Menzel painted this picture of his bedroom in daylight shortly after moving into a large fourth-floor apartment on Ritterstrasse, then a new street in today's Kreuzberg district of Berlin. The work belongs to a series of five that Menzel painted between 1845 and 1851 that focus on the effects of light in mostly empty rooms, such as his sitting room and that of a book dealer. He treated furniture and objects with broad brushstrokes but used precision in depicting the view of the expanding city seen through the window.
Catel and the German architect Karl Friedrich Schinkel (1781–1841) visited Naples and its environs during September 1824. They stayed at the Albergo alla Grand Europa, which offered the view of the Bay of Naples shown here. The artist distilled the stark, often blinding contrast between the sunny Mediterranean countryside and the relatively shady interior.
The bareness of Friedrich's studio in Dresden stunned visitors, who compared it to a monk's cell. When Kersting moved to Dresden in 1810, he and Friedrich immediately became close friends. Here, the thirty-six-year-old Friedrich (1774–1840) is deeply absorbed in painting, needing no studies or sketches, working solely from his imagination. Kersting also paid homage to his mentor in two later versions of 1812 and 1814–19.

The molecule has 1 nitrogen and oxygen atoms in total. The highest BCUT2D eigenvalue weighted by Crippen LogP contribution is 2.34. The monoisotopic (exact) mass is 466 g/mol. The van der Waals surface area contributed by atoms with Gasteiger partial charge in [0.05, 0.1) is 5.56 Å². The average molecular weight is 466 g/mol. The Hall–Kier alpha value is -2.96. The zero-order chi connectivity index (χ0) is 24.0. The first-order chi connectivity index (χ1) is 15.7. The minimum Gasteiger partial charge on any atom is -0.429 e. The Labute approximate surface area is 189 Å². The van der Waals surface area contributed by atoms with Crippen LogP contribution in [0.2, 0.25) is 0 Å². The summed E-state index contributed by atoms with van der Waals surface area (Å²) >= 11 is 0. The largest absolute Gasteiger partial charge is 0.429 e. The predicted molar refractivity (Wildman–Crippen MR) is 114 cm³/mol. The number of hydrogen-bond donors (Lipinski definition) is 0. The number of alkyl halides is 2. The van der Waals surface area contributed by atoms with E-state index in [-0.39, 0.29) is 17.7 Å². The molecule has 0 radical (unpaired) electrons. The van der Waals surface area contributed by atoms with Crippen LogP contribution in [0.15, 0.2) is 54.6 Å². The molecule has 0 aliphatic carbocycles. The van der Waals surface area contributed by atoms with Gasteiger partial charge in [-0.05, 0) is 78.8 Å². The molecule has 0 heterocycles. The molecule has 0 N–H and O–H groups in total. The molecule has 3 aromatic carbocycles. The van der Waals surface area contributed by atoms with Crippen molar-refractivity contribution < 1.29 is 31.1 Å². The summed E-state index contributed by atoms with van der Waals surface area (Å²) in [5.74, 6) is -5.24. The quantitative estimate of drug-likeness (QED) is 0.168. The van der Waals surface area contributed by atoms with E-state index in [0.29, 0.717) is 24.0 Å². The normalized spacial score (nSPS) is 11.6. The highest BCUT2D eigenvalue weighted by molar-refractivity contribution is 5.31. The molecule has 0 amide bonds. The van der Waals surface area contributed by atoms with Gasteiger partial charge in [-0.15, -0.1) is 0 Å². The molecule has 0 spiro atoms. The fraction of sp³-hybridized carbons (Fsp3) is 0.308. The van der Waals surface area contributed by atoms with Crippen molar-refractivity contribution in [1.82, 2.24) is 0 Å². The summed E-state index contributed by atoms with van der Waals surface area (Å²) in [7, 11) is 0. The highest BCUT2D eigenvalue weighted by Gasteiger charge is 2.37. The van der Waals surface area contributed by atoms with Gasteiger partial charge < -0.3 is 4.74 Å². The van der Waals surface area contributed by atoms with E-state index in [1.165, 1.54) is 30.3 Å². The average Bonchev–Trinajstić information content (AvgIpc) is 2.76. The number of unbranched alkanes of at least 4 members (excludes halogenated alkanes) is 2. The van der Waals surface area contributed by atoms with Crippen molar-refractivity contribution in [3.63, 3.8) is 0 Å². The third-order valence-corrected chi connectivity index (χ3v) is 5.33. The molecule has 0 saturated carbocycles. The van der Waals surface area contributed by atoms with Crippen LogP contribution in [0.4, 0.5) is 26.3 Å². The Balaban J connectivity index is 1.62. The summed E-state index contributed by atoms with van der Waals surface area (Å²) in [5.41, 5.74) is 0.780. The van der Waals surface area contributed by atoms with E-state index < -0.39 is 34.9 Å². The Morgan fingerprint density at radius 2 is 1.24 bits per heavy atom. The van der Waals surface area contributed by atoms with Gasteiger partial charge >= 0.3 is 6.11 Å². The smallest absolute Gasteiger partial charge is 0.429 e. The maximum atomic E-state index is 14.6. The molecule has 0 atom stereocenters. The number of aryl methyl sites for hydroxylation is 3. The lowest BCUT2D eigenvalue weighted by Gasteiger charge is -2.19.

Cocherau's early death at age twenty-four explains his relative obscurity even in his native France. The green hills of Montmartre dotted with windmills and houses can be seen through the window, and a plaster bust of Apollo sits on the table. The subject of this self-portrait may be the artist's generation's sense of being torn between classical antiquity and nature.
The young woman with the drawing pad on her lap ignores the magnificent view of the picturesque old part of Paris dominated by the church Saint-Eustache. Instead, she faces the decorative still life set up in front of the window. The blandness of the arrangement implies that she is still taking lessons while the tutor is looking over her shoulder.
The walls in the artist's room are bare. Cogniet seems to have just arrived from Paris to start his five-year-long fellowship as pensionnaire at the Académie de France in Rome. The view of the villa's sunlit garden is framed by the room's dark backdrop, giving the open window the look of an outdoor oil study.